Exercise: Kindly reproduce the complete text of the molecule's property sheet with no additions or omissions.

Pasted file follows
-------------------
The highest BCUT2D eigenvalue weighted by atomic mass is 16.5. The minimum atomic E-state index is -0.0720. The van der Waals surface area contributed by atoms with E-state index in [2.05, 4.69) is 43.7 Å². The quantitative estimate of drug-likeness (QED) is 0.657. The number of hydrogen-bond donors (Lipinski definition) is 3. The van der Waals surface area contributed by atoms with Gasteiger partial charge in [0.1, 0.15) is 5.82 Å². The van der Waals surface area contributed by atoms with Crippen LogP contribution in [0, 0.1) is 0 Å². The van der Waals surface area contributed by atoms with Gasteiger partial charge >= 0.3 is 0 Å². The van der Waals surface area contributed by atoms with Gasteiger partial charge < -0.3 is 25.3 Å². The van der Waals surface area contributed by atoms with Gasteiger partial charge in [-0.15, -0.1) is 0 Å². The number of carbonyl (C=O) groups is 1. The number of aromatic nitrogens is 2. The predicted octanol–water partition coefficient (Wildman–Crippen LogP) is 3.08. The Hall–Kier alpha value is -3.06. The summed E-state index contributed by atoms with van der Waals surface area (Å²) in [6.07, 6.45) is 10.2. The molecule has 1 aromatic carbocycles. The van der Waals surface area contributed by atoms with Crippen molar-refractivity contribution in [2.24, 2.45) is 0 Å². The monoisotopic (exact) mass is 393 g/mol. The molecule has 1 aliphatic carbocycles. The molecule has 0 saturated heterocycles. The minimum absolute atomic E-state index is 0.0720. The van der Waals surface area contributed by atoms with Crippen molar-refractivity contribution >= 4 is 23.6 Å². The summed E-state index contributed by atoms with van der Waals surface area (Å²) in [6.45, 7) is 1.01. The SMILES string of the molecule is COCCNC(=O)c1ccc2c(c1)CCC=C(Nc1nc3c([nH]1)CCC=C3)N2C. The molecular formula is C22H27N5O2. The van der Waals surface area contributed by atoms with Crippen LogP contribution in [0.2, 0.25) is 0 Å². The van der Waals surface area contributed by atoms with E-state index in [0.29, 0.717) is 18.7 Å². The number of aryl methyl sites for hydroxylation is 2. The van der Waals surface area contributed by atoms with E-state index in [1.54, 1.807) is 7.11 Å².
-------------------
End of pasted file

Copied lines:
The highest BCUT2D eigenvalue weighted by atomic mass is 16.5. The minimum atomic E-state index is -0.0720. The van der Waals surface area contributed by atoms with E-state index in [2.05, 4.69) is 43.7 Å². The quantitative estimate of drug-likeness (QED) is 0.657. The number of hydrogen-bond donors (Lipinski definition) is 3. The van der Waals surface area contributed by atoms with Gasteiger partial charge in [0.1, 0.15) is 5.82 Å². The van der Waals surface area contributed by atoms with Crippen LogP contribution in [0, 0.1) is 0 Å². The van der Waals surface area contributed by atoms with Gasteiger partial charge >= 0.3 is 0 Å². The van der Waals surface area contributed by atoms with Gasteiger partial charge < -0.3 is 25.3 Å². The van der Waals surface area contributed by atoms with Gasteiger partial charge in [-0.15, -0.1) is 0 Å². The number of carbonyl (C=O) groups is 1. The number of aromatic nitrogens is 2. The predicted octanol–water partition coefficient (Wildman–Crippen LogP) is 3.08. The Hall–Kier alpha value is -3.06. The summed E-state index contributed by atoms with van der Waals surface area (Å²) in [6.07, 6.45) is 10.2. The molecule has 1 aromatic carbocycles. The van der Waals surface area contributed by atoms with Crippen molar-refractivity contribution in [2.24, 2.45) is 0 Å². The monoisotopic (exact) mass is 393 g/mol. The molecule has 1 aliphatic carbocycles. The molecule has 0 saturated heterocycles. The minimum absolute atomic E-state index is 0.0720. The van der Waals surface area contributed by atoms with Crippen molar-refractivity contribution >= 4 is 23.6 Å². The summed E-state index contributed by atoms with van der Waals surface area (Å²) in [6.45, 7) is 1.01. The SMILES string of the molecule is COCCNC(=O)c1ccc2c(c1)CCC=C(Nc1nc3c([nH]1)CCC=C3)N2C. The molecular formula is C22H27N5O2. The van der Waals surface area contributed by atoms with Crippen LogP contribution in [0.2, 0.25) is 0 Å². The van der Waals surface area contributed by atoms with E-state index in [0.29, 0.717) is 18.7 Å². The number of aryl methyl sites for hydroxylation is 2. The van der Waals surface area contributed by atoms with E-state index in [1.54, 1.807) is 7.11 Å².